The title of Chapter 6, "Temptation," connects the issue of Samad's legacy to the most infamous legacy of all-original sin. In Chapter 7, when Magid and Millat catch Samad with Poppy, he notices "their white teeth biting into two waxy apples." This is also the last image in the story, which gives it extra weight. In this moment, Samad represents Eve, tasting the metaphorical forbidden fruit, represented by Poppy. In an image that magnifies Samad's transgression, Magid and Millat bite into apples, the very symbol of original sin. Just as Eve's sin brought a legacy of mortality, labor, and suffering to the children of the Earth, Samad's example sets his children up for similar wrongdoing. Interestingly, while this climactic image places a burden of responsibility on Samad, it also takes one away. Samad, like all people, is descended from Eve; therefore, he is destined to sin, as are his sons.
The image of Magid and Millat biting into apples also introduces a new reference to teeth: they are used to taste, to experience sensory pleasure. Molars are specifically the teeth that help grind food to digest it. The title "Molars" implies that Magid and Millat are 'digesting' what their father does and learning from it. When Poppy gives Samad a toothbrush, she means it as a sweet gesture of companionship. However, it also draws attention to Samad's actions being unclean. If Samad is as careless with his indulgences as J.P. Hamilton was with his teeth, he may end up like the old man, unable to appreciate taste at all.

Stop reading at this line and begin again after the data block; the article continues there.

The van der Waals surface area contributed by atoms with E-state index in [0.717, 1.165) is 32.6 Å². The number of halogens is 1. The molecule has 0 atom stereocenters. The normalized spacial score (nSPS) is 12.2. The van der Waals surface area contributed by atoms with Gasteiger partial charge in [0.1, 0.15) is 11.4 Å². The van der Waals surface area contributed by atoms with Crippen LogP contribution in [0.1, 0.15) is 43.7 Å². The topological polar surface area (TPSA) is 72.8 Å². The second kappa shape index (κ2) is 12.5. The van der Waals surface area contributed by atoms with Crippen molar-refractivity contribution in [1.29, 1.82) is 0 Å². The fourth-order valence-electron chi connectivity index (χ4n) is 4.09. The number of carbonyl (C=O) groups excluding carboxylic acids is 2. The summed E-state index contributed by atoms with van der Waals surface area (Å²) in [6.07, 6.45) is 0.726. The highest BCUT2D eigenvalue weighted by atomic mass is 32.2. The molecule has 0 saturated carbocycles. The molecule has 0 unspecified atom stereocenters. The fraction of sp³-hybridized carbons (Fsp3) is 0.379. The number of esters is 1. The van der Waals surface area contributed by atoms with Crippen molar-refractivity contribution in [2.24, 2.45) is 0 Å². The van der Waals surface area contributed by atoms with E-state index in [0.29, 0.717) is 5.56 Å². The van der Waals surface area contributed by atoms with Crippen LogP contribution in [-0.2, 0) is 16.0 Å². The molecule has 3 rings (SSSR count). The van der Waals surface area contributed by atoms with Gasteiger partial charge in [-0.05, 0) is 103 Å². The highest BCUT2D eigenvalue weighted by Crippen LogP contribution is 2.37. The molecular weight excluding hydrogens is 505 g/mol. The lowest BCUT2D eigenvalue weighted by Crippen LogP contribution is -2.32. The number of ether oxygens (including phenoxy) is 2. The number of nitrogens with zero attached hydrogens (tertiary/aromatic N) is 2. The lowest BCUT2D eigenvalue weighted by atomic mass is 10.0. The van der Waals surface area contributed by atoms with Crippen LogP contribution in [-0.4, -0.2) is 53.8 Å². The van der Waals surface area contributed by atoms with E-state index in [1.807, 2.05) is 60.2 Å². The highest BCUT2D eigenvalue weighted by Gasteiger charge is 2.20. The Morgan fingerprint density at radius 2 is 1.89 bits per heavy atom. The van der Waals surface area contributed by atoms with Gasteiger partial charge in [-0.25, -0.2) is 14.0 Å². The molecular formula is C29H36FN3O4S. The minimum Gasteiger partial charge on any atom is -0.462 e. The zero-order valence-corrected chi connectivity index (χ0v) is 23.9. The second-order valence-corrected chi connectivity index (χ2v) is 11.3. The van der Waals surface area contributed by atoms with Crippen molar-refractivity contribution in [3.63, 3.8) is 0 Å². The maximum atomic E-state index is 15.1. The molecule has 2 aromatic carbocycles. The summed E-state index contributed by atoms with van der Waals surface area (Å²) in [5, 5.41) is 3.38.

Samad finally decides to 'clean up' his children's actions, but is far too late. Magid and Millat have already witnessed Samad's careless behavior. Rebellion has already taken root. Just as no amount of polishing a tooth's enamel will stop its root from rotting, no amount of trying to refine Magid and Millat will change who they are becoming within. The image that ends Chapter 8 is hopeful for the twins. Instead of hard, unalterable teeth, it focuses on "their lips, raw pink against the glass, [and] their saliva mingling in the grimy condensation." Lips represent the fleshly and mutable, and the image gives us hope that the twins can yet be 'saved' from emulating their father's mistakes. However, Samad touches their lips through glass, implying that he will never be able to reach them directly or completely. In light of the chapter's title, "Mitosis," the twins' mingling saliva reminds us that they are genetically one flesh, created from cell division during mitosis. Therefore, separating the two is unnatural and is sure to have major consequences.
While Archie and Samad's lives are full of rapid change and lack of control, at O'Connell's, "everything [is] remembered, nothing [is] lost. History [is] never revised or reinterpreted, adapted or whitewashed. It [is] as solid as the encrusted egg on the clock." O'Connell's is a safe haven where absolutely nothing changes. There, the men feel momentarily suspended in the present, relieved of the heavy responsibilities of the past and future.